And yet, to date, none has overcome Einstein’s theory of general relativity, despite the obvious need for new physics. For there is one thing that, from the very beginning, general relativity itself has been forthright about: there is a point where the theory must fail, where a brand-new layer of physics waits to be unveiled. From this failure comes the opportunity to probe and appreciate nature on an even deeper level.

The beauty of gravity is intermingled with the beauty of falling. Daring to fail means appreciating each fall not as an embarrassing epilogue but as an opportunity for a more fundamental understanding of nature.

4. Gravity’s well-hidden sense of humor.

It is no coincidence that the word “gravity” is often associated with the idea of being profoundly serious. At the scales with which we are familiar, gravity is the most serious of phenomena, overpowering everyone and everything with the same importance, attention, and dedication. But what if, deep down, gravity was not so solemnly serious? Could it have developed a hidden sense of humor throughout its tens of billions of years of existence? And, after experiencing its own fall, could gravity have developed a healthy sense of its own limits? What if gravity, appreciating that the time has come, could simply let go?

“Gravity is the most serious of phenomena, overpowering everyone and everything with the same importance, attention, and dedication.”

This seemingly innocent question could potentially tackle one of the most challenging questions of physics: reconciling the quantum energy of all particles known to exist with their gravitational effect over the ages of the Universe. In fact, this possibility is so natural that it has been explored time after time over the past century, but each time, it appeared too challenging to make it work. That is until we (my colleagues Gregory Gabadadze, Andrew Tolley, and myself) finally found a way a few years ago. The technical details are best left for the scientific literature, but I explain the gist of it in non-technical terms in the last chapters of The Beauty of Falling.

Whether it will solve all the problems we have is unknown, but our work has been considered one of the most impactful discoveries of physics in the past decade. To paraphrase Feynman, we know we’ve succeeded when we’re finally faced with a question we cannot answer, rather than an answer we couldn’t question. Humanity has been hunting for a tangible understanding of our universe for millennia. As if to humor us, a new possibility has emerged, potentially bringing us a step closer to understanding the story of our universe’s origin and its fate.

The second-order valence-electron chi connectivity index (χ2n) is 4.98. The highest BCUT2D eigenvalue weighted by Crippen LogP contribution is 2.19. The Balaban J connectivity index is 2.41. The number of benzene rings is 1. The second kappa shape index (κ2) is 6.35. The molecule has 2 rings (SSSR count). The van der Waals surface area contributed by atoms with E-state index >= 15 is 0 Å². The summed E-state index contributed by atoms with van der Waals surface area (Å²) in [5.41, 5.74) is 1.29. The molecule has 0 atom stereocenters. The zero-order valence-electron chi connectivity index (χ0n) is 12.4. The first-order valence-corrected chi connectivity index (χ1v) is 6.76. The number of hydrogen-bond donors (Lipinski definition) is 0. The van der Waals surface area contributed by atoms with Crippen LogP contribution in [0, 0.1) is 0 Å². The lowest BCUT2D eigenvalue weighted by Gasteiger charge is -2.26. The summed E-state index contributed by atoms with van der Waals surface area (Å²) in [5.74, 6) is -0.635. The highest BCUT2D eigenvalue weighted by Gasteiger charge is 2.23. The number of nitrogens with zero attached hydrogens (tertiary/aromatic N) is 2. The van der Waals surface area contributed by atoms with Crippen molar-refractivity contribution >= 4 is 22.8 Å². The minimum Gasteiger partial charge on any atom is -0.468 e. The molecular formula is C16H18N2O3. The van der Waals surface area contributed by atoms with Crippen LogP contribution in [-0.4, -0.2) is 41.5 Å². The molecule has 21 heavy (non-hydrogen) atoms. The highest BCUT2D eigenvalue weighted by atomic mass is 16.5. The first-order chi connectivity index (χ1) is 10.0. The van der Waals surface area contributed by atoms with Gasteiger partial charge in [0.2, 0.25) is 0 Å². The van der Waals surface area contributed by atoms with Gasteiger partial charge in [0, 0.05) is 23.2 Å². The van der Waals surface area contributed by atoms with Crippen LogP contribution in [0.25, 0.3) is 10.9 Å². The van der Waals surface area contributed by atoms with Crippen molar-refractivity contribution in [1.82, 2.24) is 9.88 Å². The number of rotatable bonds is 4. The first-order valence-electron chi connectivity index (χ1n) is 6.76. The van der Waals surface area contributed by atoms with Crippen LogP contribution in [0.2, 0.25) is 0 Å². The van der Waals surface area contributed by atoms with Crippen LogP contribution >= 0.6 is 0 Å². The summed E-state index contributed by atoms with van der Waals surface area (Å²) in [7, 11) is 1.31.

5. Gravity is the most significant yet weakest force.

You may have heard that gravity is not a force; rather, it is the manifestation of the curvature of spacetime. While this geometric description is correct and useful, deep down, gravity is still a force, a quantum one, propagating via a fundamental particle that we call the graviton. The real force of gravity manifests itself through the stretching and squeezing of spacetime as gravitational waves pass by.

If you were ever to feel gravity directly, tearing directly through your eardrums or squeezing through your skin cells, it would mean that you are on the edge of a cataclysmic gravitational event, and sadly, this would be the very last thing you ever experience.

Luckily, here on Earth, the effect of gravitational waves passing by is so small that it took a century to build instruments powerful enough to detect them. Through the most precise instrument ever engineered to date, what was detected was not a single graviton but rather the passing of a coherent state of 10 thousand billion billion billion billion gravitons.

The effect of a single graviton would not only be weak and challenging to observe, but it would also be below Heisenberg’s uncertainty principle and impossible even to consider. Yet, joining forces in the most sensational team bonding exercise that one can imagine, these 10 thousand billion billion billion billion gravitons squeezed and stretched together in harmony the space between two mirrors in the LIGO interferometers located several miles apart by a distance smaller than the size of a proton. For the lapse of a few seconds, this was just enough to signal their existence before they continued their unaltered journey towards the other end of the universe.

We’ll never see or feel or hear a single graviton directly, but what fascinates me the most about it is that it instantiates how the most subtle and delicate element of the universe can end up being the most important ingredient in the whole universe: setting space and time alive, dictating the evolution of the universe and creation of the galaxies, forming our home and determining the fate of every living thing in our universe.

To listen to the audio version read by author Claudia de Rham, download the Next Big Idea App today: